Argos attended “Digital Asset Exchange Expo 2019” on September 3rd in Busan, Republic of Korea. It was a great opportunity for regulatory institutions and global reg tech companies to share their thoughts on FATF’s new standards for regulating cryptocurrency. Along with Argos, representatives from Financial Action Task Force (FATF), Singapore Cryptocurrency and Blockchain Industry Association (ACCESS), the Cambridge Centre for Alternative Finance (CCAF) and reg tech companies participated in DAXPO 2019. Let’s take a look at some of the highlights of the event.

Major issues of DAXPO 2019

[Scope of Personal Data Collection Based on the new FATF Recommendations]
Identification information and privacy requirements under anti-money laundering law vary from country to country. It is important to look for ways to comply with privacy laws of certain countries while satiating FATF’s new data acquisition requirements. To satisfy the travel rule and the EU General Data Protection Regulation, verification of information with encrypted data utilizing hash values has been proposed. Industry players are soon to develop KYC and anti-money laundering (AML) ecosystem, in which participating Virtual Asset Service Providers can securely transfer proof of knowledge without disclosing personally identifying information.

[Where Regulations on Virtual Assets Are Headed]
Jong-Goo Yi, chairman of Korea Blockchain Association’s Self-Regulation Committee, pointed out that major regulatory authorities are still lukewarm about regulating virtual assets. He stressed that the role of self-regulatory bodies becomes more important to prevent money laundering in line with the international standards. Lee said financial regulatory authorities have a duty to maintain market soundness and expected to delegate limited regulatory roles to the association. Through the self-regulatory body approved by the regulatory authority, the member companies comply with the standardized anti-money laundering standards.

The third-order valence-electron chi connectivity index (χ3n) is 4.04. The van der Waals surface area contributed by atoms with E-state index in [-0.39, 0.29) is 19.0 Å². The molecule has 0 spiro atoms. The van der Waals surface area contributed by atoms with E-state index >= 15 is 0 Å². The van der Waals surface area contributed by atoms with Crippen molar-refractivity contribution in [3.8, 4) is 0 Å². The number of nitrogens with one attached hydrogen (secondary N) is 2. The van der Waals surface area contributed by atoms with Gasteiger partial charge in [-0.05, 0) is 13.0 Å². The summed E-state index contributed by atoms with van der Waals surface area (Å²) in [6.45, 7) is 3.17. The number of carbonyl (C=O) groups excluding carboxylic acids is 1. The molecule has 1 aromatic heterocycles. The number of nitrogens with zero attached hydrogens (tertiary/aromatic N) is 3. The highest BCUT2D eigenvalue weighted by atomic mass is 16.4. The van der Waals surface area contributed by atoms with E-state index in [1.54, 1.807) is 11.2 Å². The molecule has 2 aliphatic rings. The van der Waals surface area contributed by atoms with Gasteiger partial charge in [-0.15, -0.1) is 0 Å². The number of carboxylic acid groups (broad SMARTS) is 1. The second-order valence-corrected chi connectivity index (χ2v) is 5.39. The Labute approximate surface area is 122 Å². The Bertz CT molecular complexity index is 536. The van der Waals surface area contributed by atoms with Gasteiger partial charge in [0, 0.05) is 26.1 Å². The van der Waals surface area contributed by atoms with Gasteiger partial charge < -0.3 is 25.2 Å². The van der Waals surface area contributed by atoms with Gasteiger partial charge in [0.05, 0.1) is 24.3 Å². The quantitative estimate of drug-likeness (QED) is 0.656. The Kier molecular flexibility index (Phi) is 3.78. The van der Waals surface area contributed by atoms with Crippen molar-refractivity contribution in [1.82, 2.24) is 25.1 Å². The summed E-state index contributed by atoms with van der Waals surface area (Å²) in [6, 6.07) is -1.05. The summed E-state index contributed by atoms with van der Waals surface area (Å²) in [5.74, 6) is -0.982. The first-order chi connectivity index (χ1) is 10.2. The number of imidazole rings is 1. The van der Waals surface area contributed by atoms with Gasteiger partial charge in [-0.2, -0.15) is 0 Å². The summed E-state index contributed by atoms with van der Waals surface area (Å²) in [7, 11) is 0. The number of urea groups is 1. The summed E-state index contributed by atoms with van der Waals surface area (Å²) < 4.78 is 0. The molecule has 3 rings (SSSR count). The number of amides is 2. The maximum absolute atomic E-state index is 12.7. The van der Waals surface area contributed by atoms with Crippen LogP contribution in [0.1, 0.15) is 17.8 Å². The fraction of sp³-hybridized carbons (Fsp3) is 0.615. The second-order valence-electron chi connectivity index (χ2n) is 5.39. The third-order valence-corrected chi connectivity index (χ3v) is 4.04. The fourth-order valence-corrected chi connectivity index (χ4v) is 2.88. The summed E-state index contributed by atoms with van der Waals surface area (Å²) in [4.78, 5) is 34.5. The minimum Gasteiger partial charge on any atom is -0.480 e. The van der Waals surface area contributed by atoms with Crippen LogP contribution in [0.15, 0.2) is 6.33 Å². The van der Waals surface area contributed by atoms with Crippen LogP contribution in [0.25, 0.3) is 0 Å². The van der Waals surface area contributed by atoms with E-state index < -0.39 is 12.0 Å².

[Unification of Inter-State Regulations]
Former FATF president Roger Wilkins highlighted the importance of unified inter-state regulations to prevent arbitrage trading abusing regulatory differences. FATF’s goal is to find a way to transparently regulate cryptocurrency transactions before a large black market is created. However, Wilkins acknowledged that it is not easy to have a supervisory device and regulatory infrastructure that oversee global cryptocurrency transactions. Apart from adopting regulations, he expects that unification of each member state’s law will take some time because many countries lack the ability to actually enforce them. He added that industry and governments must closely work together to comply with the FATF standards.

It was valuable to discuss the upcoming regulation of virtual assets. We expect that specific regulatory measures will soon come into sight concerning the scope and level of regulations for VASPs, following the revision of the Special Act is passed.

Emma Kang

Author Emma Kang

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